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One-year Fixed Savings Interest Rates Hit Highest Level Since Base Rate Cut

Personal_Finance / Savings Accounts Jul 11, 2017 - 02:22 PM GMT

By: MoneyFacts

Personal_Finance

It’s now been 11 months since the Bank of England cut the base rate to 0.25%, and many savers will have felt the impact. Thankfully, there have been some signs of life recently, with challenger banks increasing rates considerably on their one-year fixed rate bonds.

According to the latest research by moneyfacts.co.uk, the average one-year fixed bond rate has now hit 1.11%, which is the highest recorded rate since 4 August 2016.


A year ago, savers would have needed to invest in a two-year fixed rate bond to earn 2%, but today they have the option to pick a one-year fixed bond paying the same return, with a choice between Al Rayan Bank and Bank of London and The Middle East*. These two providers have greatly improved their bonds, as they were paying 1.50% last year, when the best one-year bond, from Charter Savings Bank, paid 1.79%.

Rachel Springall, Finance Expert at www.moneyfacts.co.uk, commented:

“The savings market has without a doubt been dampened by the base rate cut, but this hasn’t stopped challenger banks from reviewing their range this year and boosting rates to entice new investors.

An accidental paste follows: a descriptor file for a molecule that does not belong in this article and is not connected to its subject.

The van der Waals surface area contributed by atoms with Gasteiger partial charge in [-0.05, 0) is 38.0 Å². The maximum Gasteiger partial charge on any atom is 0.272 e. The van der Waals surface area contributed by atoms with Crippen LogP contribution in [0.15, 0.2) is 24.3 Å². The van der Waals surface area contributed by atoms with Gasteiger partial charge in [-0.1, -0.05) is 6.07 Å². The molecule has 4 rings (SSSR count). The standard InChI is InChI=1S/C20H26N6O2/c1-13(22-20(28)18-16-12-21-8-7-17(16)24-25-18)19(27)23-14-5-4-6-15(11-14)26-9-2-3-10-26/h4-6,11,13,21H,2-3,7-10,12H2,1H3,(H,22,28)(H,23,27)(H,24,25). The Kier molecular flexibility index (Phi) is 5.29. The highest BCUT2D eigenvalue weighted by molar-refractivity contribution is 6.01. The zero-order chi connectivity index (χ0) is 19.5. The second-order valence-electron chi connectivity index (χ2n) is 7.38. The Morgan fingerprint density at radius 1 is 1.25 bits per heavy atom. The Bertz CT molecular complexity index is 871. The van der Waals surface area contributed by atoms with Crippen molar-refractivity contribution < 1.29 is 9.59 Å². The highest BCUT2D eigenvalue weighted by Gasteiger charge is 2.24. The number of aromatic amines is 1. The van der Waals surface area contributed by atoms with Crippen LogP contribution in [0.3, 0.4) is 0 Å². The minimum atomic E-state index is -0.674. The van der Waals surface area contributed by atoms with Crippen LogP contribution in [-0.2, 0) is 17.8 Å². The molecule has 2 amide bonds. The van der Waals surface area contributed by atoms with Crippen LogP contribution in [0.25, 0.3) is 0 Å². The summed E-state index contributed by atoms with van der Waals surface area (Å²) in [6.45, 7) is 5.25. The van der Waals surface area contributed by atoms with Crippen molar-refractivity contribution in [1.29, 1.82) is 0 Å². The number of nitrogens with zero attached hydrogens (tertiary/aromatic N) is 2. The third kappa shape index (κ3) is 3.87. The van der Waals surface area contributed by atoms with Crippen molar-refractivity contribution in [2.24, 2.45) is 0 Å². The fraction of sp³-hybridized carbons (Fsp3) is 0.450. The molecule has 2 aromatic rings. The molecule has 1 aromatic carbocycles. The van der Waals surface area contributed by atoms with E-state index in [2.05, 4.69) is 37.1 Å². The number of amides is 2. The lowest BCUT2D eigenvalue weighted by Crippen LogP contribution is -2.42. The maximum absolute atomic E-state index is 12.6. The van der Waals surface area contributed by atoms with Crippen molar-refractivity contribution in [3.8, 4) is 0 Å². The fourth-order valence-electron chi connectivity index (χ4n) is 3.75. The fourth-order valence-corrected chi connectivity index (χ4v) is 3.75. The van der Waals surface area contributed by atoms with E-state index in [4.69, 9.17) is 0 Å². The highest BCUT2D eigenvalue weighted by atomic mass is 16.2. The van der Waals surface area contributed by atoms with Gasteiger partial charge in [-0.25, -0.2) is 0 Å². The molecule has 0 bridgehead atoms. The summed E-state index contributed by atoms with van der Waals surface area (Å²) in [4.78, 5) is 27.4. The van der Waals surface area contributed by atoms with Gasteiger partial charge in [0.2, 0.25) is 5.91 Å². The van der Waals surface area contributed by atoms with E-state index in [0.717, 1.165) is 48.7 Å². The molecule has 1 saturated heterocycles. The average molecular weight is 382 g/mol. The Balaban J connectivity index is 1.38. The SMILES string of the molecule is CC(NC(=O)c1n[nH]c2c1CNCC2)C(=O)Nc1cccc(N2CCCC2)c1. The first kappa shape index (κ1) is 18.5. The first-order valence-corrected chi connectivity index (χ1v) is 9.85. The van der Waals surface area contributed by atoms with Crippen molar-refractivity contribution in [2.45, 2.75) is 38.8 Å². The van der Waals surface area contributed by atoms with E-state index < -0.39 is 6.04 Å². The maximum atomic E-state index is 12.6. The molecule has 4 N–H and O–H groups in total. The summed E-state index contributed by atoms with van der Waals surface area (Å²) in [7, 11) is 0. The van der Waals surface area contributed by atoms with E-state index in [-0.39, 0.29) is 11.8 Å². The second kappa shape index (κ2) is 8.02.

“Clearly there is still much more room for improvement, as five years ago the average one-year fixed bond was more than double today’s average, at 2.57% compared to 1.11% - that’s a £146 loss of interest on a £10,000 one-year investment, quite the savings shock. Nevertheless, rates are improving overall on shorter-term savings right now, as even some easy access accounts can pay 1.11%. However, these low returns will still be eaten up by rising inflation, not to mention that the easy access accounts with the biggest returns tend to carry a large bonus which disappears after a year.

“There is evidence of larger numbers of deals improving too, not just the Best Buys, even if only by slight amounts. So far in 2017 we have seen 114 rate rises on one-year fixed bonds, whereas for the entire year of 2016 there were only 44 rises recorded in total. This shows how much more competition there has been in this area of the market.

“Overall, this is a positive halfway point in the year for savers, especially if they want to avoid piling their cash into a longer-term fixed account. Rates are improving and savers will have the opportunity to get a 2% return on a one-year bond for what was previously a two-year commitment.”

*Note: Al Rayan Bank and Bank of London and The Middle East are banks which operate under Islamic finance principles, so the rates displayed represent the expected profit rate. The highest one-year fixed bond rates shown are for new customers.

www.moneyfacts.co.uk - The Money Search Engine

Moneyfacts.co.uk is the UK's leading independent provider of personal finance information. For the last 20 years, Moneyfacts' information has been the key driver behind many personal finance decisions, from the Treasury to the high street.


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